Capital Capitol soup + Seeded Buttermilk Crackers
I’m in DC! Until May!
And it’s wonderful so far.
After a brief work-jaunt to Santa Fe, I’ve settled into a lovely house with awesome housemates, gotten down into work at the office, hung out with old friends and made a few new ones.
Introducing, Marcie, a friend of a friend from the islands. We met for first time at the farmer’s market (where else) last weekend for squash and coffee; it was, needless to say, an encounter of kindred spirits.
This Wednesday we inaugurated what I think’ll be an especially fruitful cooking partnership.
I didn’t feel like trekking to the market and the pickings were slim. Since I just arrived a week ago, I was lacking some of my usual stockpile of goodies, but I figured a little bit of creativity and some love could yield something good. On hand: rapini on sale at Whole Paycheck, a jar of white beans, yukon golds, chicken broth, and some hot Italian sausage from Cibola Farms out in Virginia. It had been a grey day, so I was thinking soup. Marcie was in agreement.
Sausages in soup
The sausage made the meal.
Cibola Farms raises free-range heritage Tamworth pigs and grassfed bison. Buffalo-pork cranberry sausage? Buffalo summer sausage? Yum! I’m curious how they process their buffalo because a source in New Mexico mentioned that the USDA inspector charges some ridiculous hourly rate to inspect “exotic animals” like bison at their mobile slaughter facility. A question for the next market.
The sausage is made by Simply Sausage, a company out in Landover, MD that packages sausages for a number of different farmers. They’ve featured recently on Smithsonian.com in this sausage-making video
Plus their website has a friendly page on storing extra sausage.
So the soup was a success: sauteing the onions and garlic until the smell wafted upstairs into my bedroom where I could smell it 3 hours later, throwing in the harder stem ends of the rapini and the potatoes, then the broth, then the sausage as an afterthought (may have been even better if we had thought to brown it with the onions). Last the leafy bits of the veg, the beans (canned and already cooked), and a healthy dose of chili powder — not an entirely intentional pour, but an entirely welcomed one.
And to go along, I made a batch of the buttermilk crackers that’ve been a table staple recently. So so simple, and so so delicious, although in this case they were slightly more difficult to make since our kitchen lacks a proper baking tray. I flipped over a smallish roasting pan and used the bottom. The crackers got mostly crispy, but I definitely need to invest in a proper pan.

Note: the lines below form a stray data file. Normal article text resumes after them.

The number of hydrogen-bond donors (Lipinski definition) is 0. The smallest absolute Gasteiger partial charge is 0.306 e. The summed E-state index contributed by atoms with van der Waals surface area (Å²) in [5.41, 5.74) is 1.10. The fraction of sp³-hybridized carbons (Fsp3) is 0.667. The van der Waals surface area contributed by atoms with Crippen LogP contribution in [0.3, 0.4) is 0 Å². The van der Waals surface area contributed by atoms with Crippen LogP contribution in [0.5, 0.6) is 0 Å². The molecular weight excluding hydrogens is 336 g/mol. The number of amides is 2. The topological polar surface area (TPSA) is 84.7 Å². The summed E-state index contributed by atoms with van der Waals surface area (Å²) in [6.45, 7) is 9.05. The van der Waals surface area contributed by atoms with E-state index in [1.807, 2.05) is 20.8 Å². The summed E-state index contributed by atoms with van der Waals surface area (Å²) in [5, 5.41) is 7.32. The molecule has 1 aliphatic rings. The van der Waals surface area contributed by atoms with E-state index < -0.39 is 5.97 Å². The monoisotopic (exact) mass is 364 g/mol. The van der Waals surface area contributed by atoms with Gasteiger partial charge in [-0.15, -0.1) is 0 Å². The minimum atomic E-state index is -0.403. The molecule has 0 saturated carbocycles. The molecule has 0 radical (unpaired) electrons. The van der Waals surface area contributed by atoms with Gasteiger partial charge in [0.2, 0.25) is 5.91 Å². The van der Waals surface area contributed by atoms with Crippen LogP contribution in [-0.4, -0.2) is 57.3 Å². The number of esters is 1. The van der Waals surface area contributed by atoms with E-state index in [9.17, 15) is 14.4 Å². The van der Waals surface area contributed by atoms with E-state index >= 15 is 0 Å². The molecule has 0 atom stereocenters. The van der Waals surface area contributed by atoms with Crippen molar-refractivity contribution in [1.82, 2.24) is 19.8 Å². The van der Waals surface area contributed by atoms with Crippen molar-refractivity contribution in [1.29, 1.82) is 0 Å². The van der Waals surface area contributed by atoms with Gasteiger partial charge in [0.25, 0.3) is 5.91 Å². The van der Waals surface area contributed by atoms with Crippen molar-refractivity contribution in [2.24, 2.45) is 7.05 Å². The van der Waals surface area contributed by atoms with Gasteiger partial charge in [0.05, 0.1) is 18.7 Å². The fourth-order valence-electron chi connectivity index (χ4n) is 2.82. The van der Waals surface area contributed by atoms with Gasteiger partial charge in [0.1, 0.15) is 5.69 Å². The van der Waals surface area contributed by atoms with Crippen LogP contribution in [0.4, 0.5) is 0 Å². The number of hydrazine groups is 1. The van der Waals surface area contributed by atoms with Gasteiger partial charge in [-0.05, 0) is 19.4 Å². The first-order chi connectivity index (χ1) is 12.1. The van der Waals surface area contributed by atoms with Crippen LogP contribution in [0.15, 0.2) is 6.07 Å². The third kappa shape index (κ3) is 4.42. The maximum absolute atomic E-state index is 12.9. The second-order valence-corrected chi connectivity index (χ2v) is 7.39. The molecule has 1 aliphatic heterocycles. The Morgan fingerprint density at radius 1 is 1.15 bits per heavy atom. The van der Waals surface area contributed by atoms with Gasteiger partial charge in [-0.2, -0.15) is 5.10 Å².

Seeded Buttermilk Crackers
Adapted from Raley’s Store Website
I generally only bake half the batch at a time. It makes quite a few crackers. To store the rest of the dough, keep in an air-tight plastic baggie in the freezer and remove a couple of hours before you’re ready to bake.
3 cups flour
1/2 cup butter, softened
1/4 cup sugar
1 teaspoon table salt
1/2 teaspoon baking soda
1/4 teaspoon pepper
1 cup buttermilk plus 2 tbsp for brushing
1 tablespoon each, sesame, poppy, cumin, and caraway seeds
1 tablespoon coarse sea salt
Preheat oven to 400F.
1) Sift together flour, baking soda, table salt and pepper. Cut in butter with a pastry cutter or fork until well-distributed and the flour ends up in little peas.
2) Stir in buttermilk until the mixture turns to a soft dough. Knead several times on a lightly floured board until the flour is worked in, but don’t overdo it or your crackers will get tough.
3) Separate a walnut-sized chunk and roll out on a floured board as thinly as possible — I keep rolling until I can see the table underneath.
4) Carefully transfer to a cookie sheet, lined with parchment paper or sprayed lightly with cooking spray. Brush the cracker with buttermilk and sprinke with seeds and sea salt. Bake for 15 to 20 minutes or until lightly browned. Let cool, then break into large pieces.